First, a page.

By Marion Boddy-Evans

Marion Boddy-Evans is an artist and writer living on the Isle of Skye in Scotland, an infinitely inspiring part of the world for landscape painting.

February 2008 Painting Project: Expressive Self-Portraits

From the Artist:

It took me a while to decide whether I was going to be fast and furious with this painting, as a lot of Expressionists’ work is. But I don’t think I’m ready for that, so I chose to paint an expressive expression using metamorphoses and symbolism to express my self rather than a quick expression. It was very hard to not get into too much drawn detail or make it too cartoonish. (I could’ve gone on forever!)

I hope it gives the casual visitor of the gallery as much joy as it did me. (Laughing out loud is allowed!)

From the Painting Guide:This is a fabulously inventive self-portrait though I’m not sure it’s a side of you I’d want to meet in a dark alley…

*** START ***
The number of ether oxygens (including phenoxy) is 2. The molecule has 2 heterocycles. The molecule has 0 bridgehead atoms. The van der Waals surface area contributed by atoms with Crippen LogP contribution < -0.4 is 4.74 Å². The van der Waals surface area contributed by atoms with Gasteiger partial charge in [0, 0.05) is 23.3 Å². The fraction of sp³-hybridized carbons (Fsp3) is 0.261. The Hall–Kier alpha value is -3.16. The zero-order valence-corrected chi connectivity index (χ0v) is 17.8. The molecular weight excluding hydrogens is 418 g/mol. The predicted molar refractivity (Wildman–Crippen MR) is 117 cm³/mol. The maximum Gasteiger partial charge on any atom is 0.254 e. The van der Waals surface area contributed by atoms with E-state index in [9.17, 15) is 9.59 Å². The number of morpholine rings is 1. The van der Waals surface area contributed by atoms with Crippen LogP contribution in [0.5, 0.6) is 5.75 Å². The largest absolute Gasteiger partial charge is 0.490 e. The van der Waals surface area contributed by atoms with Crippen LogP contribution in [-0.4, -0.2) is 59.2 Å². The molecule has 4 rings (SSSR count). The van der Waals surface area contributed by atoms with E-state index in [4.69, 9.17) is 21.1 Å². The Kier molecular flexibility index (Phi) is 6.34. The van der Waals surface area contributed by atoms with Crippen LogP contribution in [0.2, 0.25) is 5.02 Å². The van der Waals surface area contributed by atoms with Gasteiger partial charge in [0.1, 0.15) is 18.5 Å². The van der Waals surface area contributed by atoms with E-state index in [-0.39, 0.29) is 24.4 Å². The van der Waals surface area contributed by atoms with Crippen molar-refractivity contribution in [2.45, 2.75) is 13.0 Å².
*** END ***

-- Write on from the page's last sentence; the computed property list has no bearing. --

Things to Consider When Looking at This Painting:
Eyes:Given the angle at which we see your right eye and nose, I don’t think we’d see the inner point (against the nose) of the left eye. This would be hidden by the nose (unless it had a serious indentation in it). Also take another look at how much of the cheek you’d see past the nose at this angle.

Ear:There’s something about the light tones of the ear that make it seem stuck on rather than attached to or growing from the side of the head. I’d take another look at it with particular regard to the other shadows or darker tones you’ve in this area to make it consistent.

Also publised on painting.about.com

Selfportrait by Patti Vaz Dias